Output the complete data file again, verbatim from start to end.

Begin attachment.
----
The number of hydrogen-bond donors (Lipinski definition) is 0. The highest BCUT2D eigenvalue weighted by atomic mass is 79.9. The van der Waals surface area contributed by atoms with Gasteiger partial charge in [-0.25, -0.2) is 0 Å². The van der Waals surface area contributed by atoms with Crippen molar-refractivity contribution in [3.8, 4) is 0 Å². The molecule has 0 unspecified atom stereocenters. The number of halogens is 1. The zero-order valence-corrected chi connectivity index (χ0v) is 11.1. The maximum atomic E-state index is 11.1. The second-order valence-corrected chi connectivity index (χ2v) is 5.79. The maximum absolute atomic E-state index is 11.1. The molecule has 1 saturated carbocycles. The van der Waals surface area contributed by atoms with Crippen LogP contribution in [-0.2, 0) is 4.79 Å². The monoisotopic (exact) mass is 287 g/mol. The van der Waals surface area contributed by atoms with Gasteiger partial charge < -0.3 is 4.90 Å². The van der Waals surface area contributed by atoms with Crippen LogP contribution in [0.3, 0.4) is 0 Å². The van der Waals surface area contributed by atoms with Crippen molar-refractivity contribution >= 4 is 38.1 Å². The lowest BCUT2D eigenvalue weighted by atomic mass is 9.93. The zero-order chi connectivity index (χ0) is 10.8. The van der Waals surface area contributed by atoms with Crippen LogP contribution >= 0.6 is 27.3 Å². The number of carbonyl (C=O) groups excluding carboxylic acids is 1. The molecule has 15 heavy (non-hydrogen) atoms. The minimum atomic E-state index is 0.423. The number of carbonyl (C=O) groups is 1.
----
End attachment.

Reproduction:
The number of hydrogen-bond donors (Lipinski definition) is 0. The highest BCUT2D eigenvalue weighted by atomic mass is 79.9. The van der Waals surface area contributed by atoms with Gasteiger partial charge in [-0.25, -0.2) is 0 Å². The van der Waals surface area contributed by atoms with Crippen molar-refractivity contribution in [3.8, 4) is 0 Å². The molecule has 0 unspecified atom stereocenters. The number of halogens is 1. The zero-order valence-corrected chi connectivity index (χ0v) is 11.1. The maximum atomic E-state index is 11.1. The second-order valence-corrected chi connectivity index (χ2v) is 5.79. The maximum absolute atomic E-state index is 11.1. The molecule has 1 saturated carbocycles. The van der Waals surface area contributed by atoms with Crippen LogP contribution in [-0.2, 0) is 4.79 Å². The monoisotopic (exact) mass is 287 g/mol. The van der Waals surface area contributed by atoms with Gasteiger partial charge < -0.3 is 4.90 Å². The van der Waals surface area contributed by atoms with Crippen LogP contribution in [0.3, 0.4) is 0 Å². The van der Waals surface area contributed by atoms with Crippen molar-refractivity contribution >= 4 is 38.1 Å². The lowest BCUT2D eigenvalue weighted by atomic mass is 9.93. The zero-order chi connectivity index (χ0) is 10.8. The van der Waals surface area contributed by atoms with Crippen LogP contribution >= 0.6 is 27.3 Å². The number of carbonyl (C=O) groups excluding carboxylic acids is 1. The molecule has 15 heavy (non-hydrogen) atoms. The minimum atomic E-state index is 0.423. The number of carbonyl (C=O) groups is 1.